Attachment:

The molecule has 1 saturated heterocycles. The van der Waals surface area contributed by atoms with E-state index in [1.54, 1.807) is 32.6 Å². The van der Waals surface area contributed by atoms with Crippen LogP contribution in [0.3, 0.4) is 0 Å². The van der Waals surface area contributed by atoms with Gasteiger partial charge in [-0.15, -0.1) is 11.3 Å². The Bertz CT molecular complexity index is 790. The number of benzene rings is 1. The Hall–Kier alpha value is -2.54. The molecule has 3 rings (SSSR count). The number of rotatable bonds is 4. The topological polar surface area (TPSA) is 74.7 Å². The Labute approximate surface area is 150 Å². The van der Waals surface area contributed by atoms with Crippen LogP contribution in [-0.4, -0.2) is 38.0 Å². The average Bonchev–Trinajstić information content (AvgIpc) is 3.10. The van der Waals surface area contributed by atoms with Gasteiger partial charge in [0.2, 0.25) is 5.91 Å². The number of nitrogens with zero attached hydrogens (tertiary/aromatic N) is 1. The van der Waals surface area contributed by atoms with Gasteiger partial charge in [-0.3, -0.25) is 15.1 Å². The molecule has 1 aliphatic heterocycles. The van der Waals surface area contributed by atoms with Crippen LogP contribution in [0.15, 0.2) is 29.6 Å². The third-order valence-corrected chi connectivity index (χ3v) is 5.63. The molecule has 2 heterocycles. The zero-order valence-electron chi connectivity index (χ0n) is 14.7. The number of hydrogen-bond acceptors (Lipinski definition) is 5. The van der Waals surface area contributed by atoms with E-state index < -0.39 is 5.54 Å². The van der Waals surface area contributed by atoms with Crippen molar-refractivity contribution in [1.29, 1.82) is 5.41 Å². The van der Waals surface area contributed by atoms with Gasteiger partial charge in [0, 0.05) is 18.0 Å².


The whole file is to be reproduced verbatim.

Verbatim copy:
The molecule has 1 saturated heterocycles. The van der Waals surface area contributed by atoms with E-state index in [1.54, 1.807) is 32.6 Å². The van der Waals surface area contributed by atoms with Crippen LogP contribution in [0.3, 0.4) is 0 Å². The van der Waals surface area contributed by atoms with Gasteiger partial charge in [-0.15, -0.1) is 11.3 Å². The Bertz CT molecular complexity index is 790. The number of benzene rings is 1. The Hall–Kier alpha value is -2.54. The molecule has 3 rings (SSSR count). The number of rotatable bonds is 4. The topological polar surface area (TPSA) is 74.7 Å². The Labute approximate surface area is 150 Å². The van der Waals surface area contributed by atoms with Crippen LogP contribution in [-0.4, -0.2) is 38.0 Å². The average Bonchev–Trinajstić information content (AvgIpc) is 3.10. The van der Waals surface area contributed by atoms with Gasteiger partial charge in [0.2, 0.25) is 5.91 Å². The number of nitrogens with zero attached hydrogens (tertiary/aromatic N) is 1. The van der Waals surface area contributed by atoms with Gasteiger partial charge in [-0.3, -0.25) is 15.1 Å². The molecule has 1 aliphatic heterocycles. The van der Waals surface area contributed by atoms with Crippen LogP contribution in [0.15, 0.2) is 29.6 Å². The third-order valence-corrected chi connectivity index (χ3v) is 5.63. The molecule has 2 heterocycles. The zero-order valence-electron chi connectivity index (χ0n) is 14.7. The number of hydrogen-bond acceptors (Lipinski definition) is 5. The van der Waals surface area contributed by atoms with E-state index < -0.39 is 5.54 Å². The van der Waals surface area contributed by atoms with Crippen molar-refractivity contribution in [1.29, 1.82) is 5.41 Å². The van der Waals surface area contributed by atoms with Gasteiger partial charge in [0, 0.05) is 18.0 Å².